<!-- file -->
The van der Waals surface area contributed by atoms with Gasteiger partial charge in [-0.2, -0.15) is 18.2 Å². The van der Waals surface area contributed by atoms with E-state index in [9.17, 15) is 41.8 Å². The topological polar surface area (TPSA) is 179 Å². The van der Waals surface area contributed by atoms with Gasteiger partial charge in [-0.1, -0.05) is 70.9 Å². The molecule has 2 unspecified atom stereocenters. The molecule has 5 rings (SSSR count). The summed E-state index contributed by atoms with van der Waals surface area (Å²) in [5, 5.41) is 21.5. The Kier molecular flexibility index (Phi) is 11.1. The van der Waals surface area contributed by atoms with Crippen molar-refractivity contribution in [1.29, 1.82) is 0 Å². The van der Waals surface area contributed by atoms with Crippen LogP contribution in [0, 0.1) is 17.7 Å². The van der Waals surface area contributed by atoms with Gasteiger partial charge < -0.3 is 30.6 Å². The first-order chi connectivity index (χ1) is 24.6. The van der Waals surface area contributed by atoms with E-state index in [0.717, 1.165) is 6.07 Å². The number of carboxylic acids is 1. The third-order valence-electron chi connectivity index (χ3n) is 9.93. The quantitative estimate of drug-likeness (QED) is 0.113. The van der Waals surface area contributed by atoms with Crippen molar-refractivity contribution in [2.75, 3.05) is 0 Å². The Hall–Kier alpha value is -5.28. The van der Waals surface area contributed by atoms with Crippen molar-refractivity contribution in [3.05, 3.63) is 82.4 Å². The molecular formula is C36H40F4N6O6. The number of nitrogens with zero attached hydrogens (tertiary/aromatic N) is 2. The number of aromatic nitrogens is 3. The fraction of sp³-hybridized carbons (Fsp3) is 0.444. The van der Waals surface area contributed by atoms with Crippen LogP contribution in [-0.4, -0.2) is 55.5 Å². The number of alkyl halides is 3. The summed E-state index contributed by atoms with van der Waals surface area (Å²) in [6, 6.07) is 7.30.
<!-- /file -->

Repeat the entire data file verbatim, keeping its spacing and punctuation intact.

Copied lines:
The van der Waals surface area contributed by atoms with Gasteiger partial charge in [-0.2, -0.15) is 18.2 Å². The van der Waals surface area contributed by atoms with E-state index in [9.17, 15) is 41.8 Å². The topological polar surface area (TPSA) is 179 Å². The van der Waals surface area contributed by atoms with Gasteiger partial charge in [-0.1, -0.05) is 70.9 Å². The molecule has 2 unspecified atom stereocenters. The molecule has 5 rings (SSSR count). The summed E-state index contributed by atoms with van der Waals surface area (Å²) in [5, 5.41) is 21.5. The Kier molecular flexibility index (Phi) is 11.1. The van der Waals surface area contributed by atoms with Crippen molar-refractivity contribution in [1.29, 1.82) is 0 Å². The van der Waals surface area contributed by atoms with Crippen LogP contribution in [0, 0.1) is 17.7 Å². The van der Waals surface area contributed by atoms with Gasteiger partial charge < -0.3 is 30.6 Å². The first-order chi connectivity index (χ1) is 24.6. The van der Waals surface area contributed by atoms with E-state index in [0.717, 1.165) is 6.07 Å². The number of carboxylic acids is 1. The third-order valence-electron chi connectivity index (χ3n) is 9.93. The quantitative estimate of drug-likeness (QED) is 0.113. The van der Waals surface area contributed by atoms with Crippen molar-refractivity contribution in [2.75, 3.05) is 0 Å². The Hall–Kier alpha value is -5.28. The van der Waals surface area contributed by atoms with Crippen molar-refractivity contribution in [3.05, 3.63) is 82.4 Å². The molecular formula is C36H40F4N6O6. The number of nitrogens with zero attached hydrogens (tertiary/aromatic N) is 2. The number of aromatic nitrogens is 3. The fraction of sp³-hybridized carbons (Fsp3) is 0.444. The van der Waals surface area contributed by atoms with Crippen LogP contribution in [-0.4, -0.2) is 55.5 Å². The number of alkyl halides is 3. The summed E-state index contributed by atoms with van der Waals surface area (Å²) in [6, 6.07) is 7.30.